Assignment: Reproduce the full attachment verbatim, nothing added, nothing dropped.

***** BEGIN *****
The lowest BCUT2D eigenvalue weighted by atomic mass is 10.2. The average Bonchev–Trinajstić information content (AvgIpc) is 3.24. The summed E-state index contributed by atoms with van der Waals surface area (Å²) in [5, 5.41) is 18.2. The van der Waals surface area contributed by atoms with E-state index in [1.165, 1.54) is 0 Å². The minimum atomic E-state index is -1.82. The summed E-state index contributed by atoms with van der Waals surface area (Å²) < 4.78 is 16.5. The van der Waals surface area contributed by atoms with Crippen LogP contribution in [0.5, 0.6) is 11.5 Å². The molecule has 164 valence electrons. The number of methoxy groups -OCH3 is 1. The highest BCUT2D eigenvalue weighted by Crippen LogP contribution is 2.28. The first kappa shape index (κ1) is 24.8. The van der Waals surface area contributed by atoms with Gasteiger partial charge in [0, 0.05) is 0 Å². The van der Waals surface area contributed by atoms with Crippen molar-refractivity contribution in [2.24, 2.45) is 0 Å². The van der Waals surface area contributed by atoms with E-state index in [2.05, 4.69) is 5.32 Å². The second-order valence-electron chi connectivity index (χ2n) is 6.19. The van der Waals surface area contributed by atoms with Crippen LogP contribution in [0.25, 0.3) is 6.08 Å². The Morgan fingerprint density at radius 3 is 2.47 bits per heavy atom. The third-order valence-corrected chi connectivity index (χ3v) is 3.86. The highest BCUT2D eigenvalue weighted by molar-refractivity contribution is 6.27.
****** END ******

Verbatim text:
The lowest BCUT2D eigenvalue weighted by atomic mass is 10.2. The average Bonchev–Trinajstić information content (AvgIpc) is 3.24. The summed E-state index contributed by atoms with van der Waals surface area (Å²) in [5, 5.41) is 18.2. The van der Waals surface area contributed by atoms with E-state index in [1.165, 1.54) is 0 Å². The minimum atomic E-state index is -1.82. The summed E-state index contributed by atoms with van der Waals surface area (Å²) < 4.78 is 16.5. The van der Waals surface area contributed by atoms with Crippen LogP contribution in [0.5, 0.6) is 11.5 Å². The molecule has 164 valence electrons. The number of methoxy groups -OCH3 is 1. The highest BCUT2D eigenvalue weighted by Crippen LogP contribution is 2.28. The first kappa shape index (κ1) is 24.8. The van der Waals surface area contributed by atoms with Gasteiger partial charge in [0, 0.05) is 0 Å². The van der Waals surface area contributed by atoms with Crippen molar-refractivity contribution in [2.24, 2.45) is 0 Å². The van der Waals surface area contributed by atoms with E-state index in [2.05, 4.69) is 5.32 Å². The second-order valence-electron chi connectivity index (χ2n) is 6.19. The van der Waals surface area contributed by atoms with Crippen LogP contribution in [0.25, 0.3) is 6.08 Å². The Morgan fingerprint density at radius 3 is 2.47 bits per heavy atom. The third-order valence-corrected chi connectivity index (χ3v) is 3.86. The highest BCUT2D eigenvalue weighted by molar-refractivity contribution is 6.27.